Here is the Final Piece to my Final Major Project. Enjoy!’
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For the colour correction there were some shots that required a lot and being brutal with crunching down the colours, and some others that needed merely minor changes. To keep the consistency of the video I decided to primarily pick a colour and stick to it and I thought that blue would work being that it is an extremely unnatural form of light, the intriguing thing about that is I’m trying to make something that’s unnatural feel natural.
For the macro shots they needed to be severely crunched down to bring out their textures and to dramatically change their colours to blue as most of them had primarily got a high amount of red channel. This is due to the lighting not having a neutral colour however this problem was easily rectified in colour correction. For Harry he was a challenge to colour correct because I needed to over expose the white room shots to hide the small details of the white room on the walls to make it look endless. This meant not being able to severely crunch down any highlights, this became a problem because Harry’s face had gone quite severely red from heat of the lighting. However by finding a balance in between the greens and the blues and curving the mid to highs I managed to find a reasonable balance in the colour correction without compromising the look of the white background.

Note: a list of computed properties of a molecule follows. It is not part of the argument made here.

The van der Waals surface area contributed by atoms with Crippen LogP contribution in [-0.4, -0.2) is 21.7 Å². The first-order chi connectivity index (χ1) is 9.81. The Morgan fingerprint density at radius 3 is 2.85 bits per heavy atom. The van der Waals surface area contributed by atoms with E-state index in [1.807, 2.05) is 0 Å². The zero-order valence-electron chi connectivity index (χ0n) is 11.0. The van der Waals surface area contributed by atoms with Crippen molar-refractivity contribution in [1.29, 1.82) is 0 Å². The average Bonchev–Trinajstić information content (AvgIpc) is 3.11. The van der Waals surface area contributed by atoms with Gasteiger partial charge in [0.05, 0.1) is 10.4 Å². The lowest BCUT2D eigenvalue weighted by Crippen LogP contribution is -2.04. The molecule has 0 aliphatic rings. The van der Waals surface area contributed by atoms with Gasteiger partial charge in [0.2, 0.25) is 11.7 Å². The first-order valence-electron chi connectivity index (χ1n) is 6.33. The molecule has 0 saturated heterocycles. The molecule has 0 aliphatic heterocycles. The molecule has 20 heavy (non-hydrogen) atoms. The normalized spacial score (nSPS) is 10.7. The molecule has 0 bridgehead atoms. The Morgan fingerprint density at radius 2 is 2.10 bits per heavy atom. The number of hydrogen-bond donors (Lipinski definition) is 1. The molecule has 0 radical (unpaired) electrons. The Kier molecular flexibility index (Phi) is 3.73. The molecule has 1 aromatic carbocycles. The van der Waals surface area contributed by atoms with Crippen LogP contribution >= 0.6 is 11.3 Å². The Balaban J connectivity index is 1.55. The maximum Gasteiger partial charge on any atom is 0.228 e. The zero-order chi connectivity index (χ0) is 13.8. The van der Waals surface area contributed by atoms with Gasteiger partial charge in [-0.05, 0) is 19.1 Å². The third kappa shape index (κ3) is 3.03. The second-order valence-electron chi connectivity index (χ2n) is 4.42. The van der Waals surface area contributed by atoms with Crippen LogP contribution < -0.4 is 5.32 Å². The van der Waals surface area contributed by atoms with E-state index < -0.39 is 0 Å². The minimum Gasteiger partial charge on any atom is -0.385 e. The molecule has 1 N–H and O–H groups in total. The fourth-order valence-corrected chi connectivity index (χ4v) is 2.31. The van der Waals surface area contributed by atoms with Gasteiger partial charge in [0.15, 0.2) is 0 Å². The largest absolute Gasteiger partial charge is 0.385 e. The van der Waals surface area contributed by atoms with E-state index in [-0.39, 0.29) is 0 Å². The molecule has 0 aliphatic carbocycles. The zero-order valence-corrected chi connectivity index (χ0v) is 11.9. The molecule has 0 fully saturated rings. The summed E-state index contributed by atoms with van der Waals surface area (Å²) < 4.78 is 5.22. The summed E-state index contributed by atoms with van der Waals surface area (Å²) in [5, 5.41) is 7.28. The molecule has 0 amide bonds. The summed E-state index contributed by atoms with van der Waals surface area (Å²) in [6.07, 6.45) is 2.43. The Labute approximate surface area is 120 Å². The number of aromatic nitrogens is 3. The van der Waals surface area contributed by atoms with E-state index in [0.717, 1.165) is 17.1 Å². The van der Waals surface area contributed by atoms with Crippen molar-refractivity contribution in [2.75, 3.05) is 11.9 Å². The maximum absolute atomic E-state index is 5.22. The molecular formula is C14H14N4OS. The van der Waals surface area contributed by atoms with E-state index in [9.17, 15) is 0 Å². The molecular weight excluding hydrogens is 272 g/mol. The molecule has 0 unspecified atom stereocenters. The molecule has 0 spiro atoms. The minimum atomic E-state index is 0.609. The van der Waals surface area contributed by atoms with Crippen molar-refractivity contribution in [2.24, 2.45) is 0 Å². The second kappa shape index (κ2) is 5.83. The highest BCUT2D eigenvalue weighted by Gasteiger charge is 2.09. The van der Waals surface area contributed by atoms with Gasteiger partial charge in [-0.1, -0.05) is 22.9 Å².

For the animation shots the colour correction was extremely subtle, the only part that was changed was the RGB channel just so I could crunch down some of the over exposed edges from the renders.
Overall I think I managed to keep the colour correction quite consistent throughout the piece, from peoples reactions towards the consistency of the video in terms of colour and how the shots work there appears to be no negativity so far.
The editing was in fact one of the most straight forward parts of the project when it came to finalising it, I had already made an extremely rough edit before I started the heavy post production which means for the whole time whilst working on post I had the flow of the edit on my mind.
I wanted the shots to be rather punchy and choppy and to be of a fast tempo to keep up with the song. I needed to find that balance in between the audience being able to identify what’s going on and getting a nice quick cut in between shots. Overall I wanted the edit to have moments of building up and then descending into a train wreck of high tempo clips.